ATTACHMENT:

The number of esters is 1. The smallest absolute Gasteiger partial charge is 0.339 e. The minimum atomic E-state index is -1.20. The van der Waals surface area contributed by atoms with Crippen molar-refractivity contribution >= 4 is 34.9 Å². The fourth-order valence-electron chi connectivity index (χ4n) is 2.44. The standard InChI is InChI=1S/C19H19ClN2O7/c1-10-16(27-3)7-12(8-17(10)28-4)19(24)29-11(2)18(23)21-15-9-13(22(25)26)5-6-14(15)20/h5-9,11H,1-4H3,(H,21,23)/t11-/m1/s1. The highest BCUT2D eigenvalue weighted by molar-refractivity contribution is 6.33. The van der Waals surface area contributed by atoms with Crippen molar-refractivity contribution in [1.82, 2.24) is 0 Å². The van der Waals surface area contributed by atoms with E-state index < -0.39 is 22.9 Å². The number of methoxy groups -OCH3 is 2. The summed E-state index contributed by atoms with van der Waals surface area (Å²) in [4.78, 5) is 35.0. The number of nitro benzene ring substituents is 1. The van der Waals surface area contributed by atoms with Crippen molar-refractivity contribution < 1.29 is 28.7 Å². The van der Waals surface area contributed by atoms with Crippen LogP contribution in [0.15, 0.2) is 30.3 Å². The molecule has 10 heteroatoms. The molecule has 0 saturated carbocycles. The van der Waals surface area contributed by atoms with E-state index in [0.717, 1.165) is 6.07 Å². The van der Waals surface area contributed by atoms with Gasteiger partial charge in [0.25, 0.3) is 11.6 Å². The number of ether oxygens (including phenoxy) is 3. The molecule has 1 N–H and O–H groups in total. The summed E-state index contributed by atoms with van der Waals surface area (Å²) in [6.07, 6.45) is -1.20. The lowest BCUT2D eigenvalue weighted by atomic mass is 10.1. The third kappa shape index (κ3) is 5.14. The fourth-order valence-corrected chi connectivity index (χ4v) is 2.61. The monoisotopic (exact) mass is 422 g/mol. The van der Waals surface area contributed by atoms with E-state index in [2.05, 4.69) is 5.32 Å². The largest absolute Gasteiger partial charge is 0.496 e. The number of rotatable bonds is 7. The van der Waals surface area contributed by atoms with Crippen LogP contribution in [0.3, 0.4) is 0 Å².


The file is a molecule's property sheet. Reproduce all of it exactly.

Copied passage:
The number of esters is 1. The smallest absolute Gasteiger partial charge is 0.339 e. The minimum atomic E-state index is -1.20. The van der Waals surface area contributed by atoms with Crippen molar-refractivity contribution >= 4 is 34.9 Å². The fourth-order valence-electron chi connectivity index (χ4n) is 2.44. The standard InChI is InChI=1S/C19H19ClN2O7/c1-10-16(27-3)7-12(8-17(10)28-4)19(24)29-11(2)18(23)21-15-9-13(22(25)26)5-6-14(15)20/h5-9,11H,1-4H3,(H,21,23)/t11-/m1/s1. The highest BCUT2D eigenvalue weighted by molar-refractivity contribution is 6.33. The van der Waals surface area contributed by atoms with Crippen molar-refractivity contribution in [1.82, 2.24) is 0 Å². The van der Waals surface area contributed by atoms with E-state index < -0.39 is 22.9 Å². The number of methoxy groups -OCH3 is 2. The summed E-state index contributed by atoms with van der Waals surface area (Å²) in [4.78, 5) is 35.0. The number of nitro benzene ring substituents is 1. The van der Waals surface area contributed by atoms with Crippen molar-refractivity contribution < 1.29 is 28.7 Å². The van der Waals surface area contributed by atoms with Crippen LogP contribution in [0.15, 0.2) is 30.3 Å². The molecule has 10 heteroatoms. The molecule has 0 saturated carbocycles. The van der Waals surface area contributed by atoms with E-state index in [0.717, 1.165) is 6.07 Å². The van der Waals surface area contributed by atoms with Gasteiger partial charge in [0.25, 0.3) is 11.6 Å². The number of ether oxygens (including phenoxy) is 3. The molecule has 1 N–H and O–H groups in total. The summed E-state index contributed by atoms with van der Waals surface area (Å²) in [6.07, 6.45) is -1.20. The lowest BCUT2D eigenvalue weighted by atomic mass is 10.1. The third kappa shape index (κ3) is 5.14. The fourth-order valence-corrected chi connectivity index (χ4v) is 2.61. The monoisotopic (exact) mass is 422 g/mol. The van der Waals surface area contributed by atoms with E-state index in [2.05, 4.69) is 5.32 Å². The largest absolute Gasteiger partial charge is 0.496 e. The number of rotatable bonds is 7. The van der Waals surface area contributed by atoms with Crippen LogP contribution in [0.3, 0.4) is 0 Å².